BodyLights: Open-Ended Augmented Feedback to Support Training Towards a Correct Exercise Execution
Technologies targeting a correct execution of physical training exercises typically use pre-determined models for what they consider correct, automatizing instruction and feedback. This falls short on catering to diverse trainees and exercises. We explore an alternative design approach, in which technology provides open-ended feedback for trainers and trainees to use during training. With a personal trainer we designed the augmentation of 18 strength training exercises with BodyLights: 3D printed wearable projecting lights that augment body movement and orientation. To study them, 15 trainees at different skill levels trained three times with our personal trainer and BodyLights. Our findings show that BodyLights catered to a wide range of trainees and exercises, and supported understanding, executing and correcting diverse technique parameters. We discuss design features and methodological aspects that allowed this; and what open-ended feedback offered in comparison to current technology approaches to support training towards a correct exercise execution.
Chasing play potentials in food culture: embracing children's perspectives
In this one-day workshop, we will explore how food related culture and traditions can guide the design of playful technologies and experiences. Using food as an accessible starting point, we aim to bring together a diverse set of participants in order to share and make creative use of playful traditions and food stuffs through hands-on prototyping, play and discussion. At the end of the day we expect to further advance our methodological inquiry with insights on how children's natural affinity to play can be leveraged in co-design explorations aimed at chasing play potentials in foods and food related practices as well as expand the repository of play-food potentials we have been curating for the past months. Overall the workshop will contribute to enriching the set of tools available for designers interested in play and technologies for everyday use, in and beyond the food domain.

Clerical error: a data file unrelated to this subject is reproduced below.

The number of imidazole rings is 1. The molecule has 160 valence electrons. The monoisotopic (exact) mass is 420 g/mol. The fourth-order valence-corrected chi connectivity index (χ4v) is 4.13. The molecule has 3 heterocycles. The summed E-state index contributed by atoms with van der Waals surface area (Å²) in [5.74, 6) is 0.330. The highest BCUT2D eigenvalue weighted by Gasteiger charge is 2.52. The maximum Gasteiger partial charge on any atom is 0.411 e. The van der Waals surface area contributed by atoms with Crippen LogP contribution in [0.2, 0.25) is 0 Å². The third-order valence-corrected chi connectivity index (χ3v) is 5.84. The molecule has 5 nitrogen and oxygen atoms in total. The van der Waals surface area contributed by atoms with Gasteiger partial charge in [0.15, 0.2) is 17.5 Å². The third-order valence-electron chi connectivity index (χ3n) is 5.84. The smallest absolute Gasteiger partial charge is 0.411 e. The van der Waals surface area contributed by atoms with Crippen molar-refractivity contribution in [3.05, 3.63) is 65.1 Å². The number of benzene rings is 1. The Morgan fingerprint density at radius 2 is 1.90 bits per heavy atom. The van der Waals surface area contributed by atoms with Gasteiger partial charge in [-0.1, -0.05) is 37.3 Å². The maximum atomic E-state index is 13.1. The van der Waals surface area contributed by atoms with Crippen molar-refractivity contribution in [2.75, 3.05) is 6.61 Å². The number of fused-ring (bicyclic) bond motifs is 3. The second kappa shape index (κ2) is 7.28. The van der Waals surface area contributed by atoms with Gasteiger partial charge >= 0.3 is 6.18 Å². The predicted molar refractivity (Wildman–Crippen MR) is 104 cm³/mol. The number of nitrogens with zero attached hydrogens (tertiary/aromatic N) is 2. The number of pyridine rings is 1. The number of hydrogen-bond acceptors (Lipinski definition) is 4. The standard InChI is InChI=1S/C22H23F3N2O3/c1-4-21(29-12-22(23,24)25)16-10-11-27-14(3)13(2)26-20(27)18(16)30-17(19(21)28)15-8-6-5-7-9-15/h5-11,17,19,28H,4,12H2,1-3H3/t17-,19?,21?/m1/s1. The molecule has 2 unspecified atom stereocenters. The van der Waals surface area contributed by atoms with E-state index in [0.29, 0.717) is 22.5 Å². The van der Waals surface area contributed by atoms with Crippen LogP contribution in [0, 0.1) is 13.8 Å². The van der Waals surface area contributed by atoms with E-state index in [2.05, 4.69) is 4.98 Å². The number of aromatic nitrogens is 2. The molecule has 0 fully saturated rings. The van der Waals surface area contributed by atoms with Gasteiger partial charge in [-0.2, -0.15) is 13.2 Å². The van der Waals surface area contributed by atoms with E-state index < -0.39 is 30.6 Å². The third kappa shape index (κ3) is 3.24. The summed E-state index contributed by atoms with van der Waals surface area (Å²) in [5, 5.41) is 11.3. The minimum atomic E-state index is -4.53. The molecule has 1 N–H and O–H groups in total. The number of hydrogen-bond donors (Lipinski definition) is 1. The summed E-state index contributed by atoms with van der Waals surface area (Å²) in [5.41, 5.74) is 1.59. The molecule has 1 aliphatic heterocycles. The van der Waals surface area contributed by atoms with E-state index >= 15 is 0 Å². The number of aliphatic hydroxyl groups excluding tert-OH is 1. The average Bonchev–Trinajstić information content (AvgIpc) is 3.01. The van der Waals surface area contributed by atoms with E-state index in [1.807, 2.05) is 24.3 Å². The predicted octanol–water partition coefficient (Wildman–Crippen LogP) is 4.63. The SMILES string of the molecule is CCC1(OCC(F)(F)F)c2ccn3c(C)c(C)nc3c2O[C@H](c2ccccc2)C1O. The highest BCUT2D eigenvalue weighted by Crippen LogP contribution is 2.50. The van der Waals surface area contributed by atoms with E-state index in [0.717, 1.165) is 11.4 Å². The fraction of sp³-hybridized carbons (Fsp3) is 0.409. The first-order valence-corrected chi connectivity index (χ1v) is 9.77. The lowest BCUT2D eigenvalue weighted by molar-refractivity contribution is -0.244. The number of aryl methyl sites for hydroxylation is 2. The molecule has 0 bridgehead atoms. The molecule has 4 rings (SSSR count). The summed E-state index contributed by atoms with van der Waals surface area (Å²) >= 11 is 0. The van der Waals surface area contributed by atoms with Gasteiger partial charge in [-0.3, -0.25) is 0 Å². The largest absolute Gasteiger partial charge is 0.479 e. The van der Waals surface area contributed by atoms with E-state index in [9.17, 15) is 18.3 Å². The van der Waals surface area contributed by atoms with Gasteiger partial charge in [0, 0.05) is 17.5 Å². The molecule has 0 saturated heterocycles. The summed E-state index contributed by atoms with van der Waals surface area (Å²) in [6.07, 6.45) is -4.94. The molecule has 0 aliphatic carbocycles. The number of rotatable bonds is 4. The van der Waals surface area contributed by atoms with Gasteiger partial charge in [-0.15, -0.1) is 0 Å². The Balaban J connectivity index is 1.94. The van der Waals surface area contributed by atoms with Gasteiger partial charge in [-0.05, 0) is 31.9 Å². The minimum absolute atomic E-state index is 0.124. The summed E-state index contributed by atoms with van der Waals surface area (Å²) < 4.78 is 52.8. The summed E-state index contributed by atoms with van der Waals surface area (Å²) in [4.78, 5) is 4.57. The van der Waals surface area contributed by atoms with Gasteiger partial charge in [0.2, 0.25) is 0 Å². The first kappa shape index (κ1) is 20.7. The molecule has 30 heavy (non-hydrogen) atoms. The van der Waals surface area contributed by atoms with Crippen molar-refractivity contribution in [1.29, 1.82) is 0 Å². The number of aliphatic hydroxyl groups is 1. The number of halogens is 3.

Chasing Play Potentials in Food Culture: Learning from Traditions to Inspire Future Human-Food Interaction Design
In this pictorial, we turn to culture and traditions to present an annotated portfolio of play-food potentials, i.e. interesting design qualities and/or interaction mechanisms that could help promote playful and social engagement in food practices. Our portfolio emerged from a one-day workshop where we played with and analyzed a collection of 27 food traditions from diverse cultural backgrounds and historical periods. We highlight play forms and experiential textures that are underexplored in Human-Food Interaction (HFI) research. Our contribution is intended to inspire designers to broaden the palette of play experiences and emotions embraced in HFI.
Chasing Play with Instagram: How Can We Capture Mundane Play Potentials to Inspire Interaction Design?
Part of CHI EA '20, 2020.
Play and playfulness permeate our daily lives and are often the target of interaction designers. Yet, designing for play while embracing the idiosyncrasies of users and their contexts is challenging. Here we address recent calls for new situated and emergent play design methods by turning to social media, which is currently a source of inspiration for arts, crafts, fashion, and more. We present @chasing.play: an exploration of how Instagram may help designers capture and share instances of mundane playful engagement to inspire play design. We report on the findings of a pilot study where we experimented with the tool, and raise a challenges and open questions we plan to address in the future. Our work can trigger discussions among researchers about the potential of social media as a design tool and inspire action towards collectively defining strategies to leverage that potential.